Industry associations stress importance of consumer trust

05 Apr 2018

  • Governance
  • Leadership
  • Privacy and Compliance

ADMA and IAB weigh in on how marketers should build stronger data governance and transparency practices
This article originally appeared in CMO

Two of Australia’s marketing industry associations have stressed the need for organisations to put consumer trust front and centre and build more stringent and adaptable data governance practices as scrutiny continues around how 50 million Facebook profiles ended up in the hands of Cambridge Analytica.  

Speaking to CMO following news of what’s being labelled the biggest unlawful use of Facebook data in the history of the company, Australian Alliance of Data Leaders (AADL) and ADMA former CEO, Jodie Sangster, said the bright side to being in the Australian market is stronger legislation, such as the Privacy Laws, that ensure more transparency in the event of a data breach or leak.

While she found the Facebook and Cambridge Analytica situation one that’s too complex to comment specifically on, Sangster said it served as a lesson on the importance of transparency. In fact, she suggested it’s a good time for businesses to rethink how they’re letting consumers know what’s happening with their data. 

“It’s about making sure that as we’re collecting data as marketers, consumers are really clear on how that data is going to be used, who it will be shared with, and so on,” she said. “That is required by our Privacy Act. This hasn’t happened in Australia, it’s happened in the US and UK, which have very different laws to us.

“Our laws do require you are transparent about data, who data is going to be exposed to, and how data is going to be used. So there are provisions in place in this country that would probably lead to a different outcome were that to happen here. That said, the legal side isn’t the issue; it’s that consumers need to be much more aware about what is happening with their data and that transparency piece.” 

What’s obvious is consumer trust is now business critical, Sangster said.

“That came out in our recent consumer research at ADMA – the number one factor is consumer trust and that’s built via transparency, and allowing consumers to know what’s happening and to make choices about how their data is used,” she said.

IAB Australia director of regulatory affairs, Kamani Krishnan, agreed it’s blatantly clear data and privacy form the cornerstone of trust for organisations operating today.

“In today's world, data and privacy form the cornerstone of trust in a digital business. The IAB believes in data privacy and increasing trust and transparency in the digital advertising ecosystem. We work closely with key businesses to help them develop their approach to this important issue,” she said. “It’s imperative companies have the processes, policies and technology in place to prevent any situations of data being compromised.”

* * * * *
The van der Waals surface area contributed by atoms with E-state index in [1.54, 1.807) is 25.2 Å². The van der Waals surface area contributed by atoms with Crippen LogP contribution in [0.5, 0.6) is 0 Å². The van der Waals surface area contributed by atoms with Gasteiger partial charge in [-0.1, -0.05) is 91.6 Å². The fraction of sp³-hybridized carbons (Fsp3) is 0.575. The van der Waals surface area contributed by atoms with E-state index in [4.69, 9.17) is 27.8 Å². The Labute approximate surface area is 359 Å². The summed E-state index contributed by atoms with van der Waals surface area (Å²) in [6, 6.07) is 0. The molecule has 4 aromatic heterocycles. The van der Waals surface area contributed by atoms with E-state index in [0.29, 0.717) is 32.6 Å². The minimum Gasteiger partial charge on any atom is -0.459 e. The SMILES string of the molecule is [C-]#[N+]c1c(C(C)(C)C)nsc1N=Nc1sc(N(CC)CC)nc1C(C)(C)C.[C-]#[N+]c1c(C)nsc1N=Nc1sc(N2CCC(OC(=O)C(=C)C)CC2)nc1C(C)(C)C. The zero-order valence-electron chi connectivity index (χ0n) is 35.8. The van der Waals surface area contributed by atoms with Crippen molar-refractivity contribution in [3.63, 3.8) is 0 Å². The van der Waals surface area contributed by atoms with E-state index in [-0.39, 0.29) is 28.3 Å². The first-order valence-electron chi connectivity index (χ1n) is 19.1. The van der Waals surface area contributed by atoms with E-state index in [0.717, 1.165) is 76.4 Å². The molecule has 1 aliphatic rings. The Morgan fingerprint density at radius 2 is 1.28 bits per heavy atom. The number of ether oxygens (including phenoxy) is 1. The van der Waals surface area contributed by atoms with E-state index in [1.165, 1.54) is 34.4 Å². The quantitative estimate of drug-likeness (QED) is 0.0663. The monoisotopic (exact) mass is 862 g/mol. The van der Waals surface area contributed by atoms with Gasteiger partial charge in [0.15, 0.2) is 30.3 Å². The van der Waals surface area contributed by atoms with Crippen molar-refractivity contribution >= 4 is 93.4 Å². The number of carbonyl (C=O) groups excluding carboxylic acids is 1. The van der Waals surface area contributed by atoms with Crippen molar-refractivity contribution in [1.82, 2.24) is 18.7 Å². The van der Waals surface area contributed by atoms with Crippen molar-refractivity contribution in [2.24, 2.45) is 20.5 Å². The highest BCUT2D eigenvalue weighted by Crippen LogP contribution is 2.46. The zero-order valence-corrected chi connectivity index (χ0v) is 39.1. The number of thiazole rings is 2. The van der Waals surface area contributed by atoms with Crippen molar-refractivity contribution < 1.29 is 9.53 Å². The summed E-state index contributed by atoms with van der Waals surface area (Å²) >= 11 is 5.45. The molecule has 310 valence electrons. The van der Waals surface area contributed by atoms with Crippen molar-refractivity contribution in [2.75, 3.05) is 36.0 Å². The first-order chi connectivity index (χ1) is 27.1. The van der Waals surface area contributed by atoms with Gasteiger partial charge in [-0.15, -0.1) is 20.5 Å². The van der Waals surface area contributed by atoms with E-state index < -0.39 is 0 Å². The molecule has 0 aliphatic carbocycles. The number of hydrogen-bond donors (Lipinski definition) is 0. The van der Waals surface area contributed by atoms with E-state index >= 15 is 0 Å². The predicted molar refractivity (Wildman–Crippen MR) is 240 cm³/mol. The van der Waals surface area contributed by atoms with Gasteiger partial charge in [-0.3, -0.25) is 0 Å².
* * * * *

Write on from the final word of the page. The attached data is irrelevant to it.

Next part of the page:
It’s not just the legal ramifications, either.

Sangster pointed to three buckets for data ‘management’ all brands should be considering as they strive to keep up with consumer data privacy and retain trust. The first is legislative requirements, while the second is having a code of practice and guardrails that can meet and adapt to the changing needs of storing, accessing and sharing data. The third pillar is brand.

“You do need to think ahead and at how consumers are going to respond to this and what the impact will be on the brand,” Sangster said. “Even if it’s legal, there’s that brand proposition as well, which is what consumer trust attaches itself to. That needs to be front and centre.”

Sangster added the formation of Data Governance Australia (DGA) was driven by the fact that legislation alone can’t keep up with the innovations happening around data utilisation. She pointed out the DGA code now has a clause that states consumer data “mustn’t be used in an unethical way and must be used in line with consumer expectations”.

“There has to be this middle ground of standards put in place by the industry, which take the legislation then interpret it into the environment we are working in today and the practices happening now,”  she said. “That will constantly evolve. It’s not something that stands still… there have to be guardrails that evolve with technology as we employ ever-more different and sophisticated ways of using data.”

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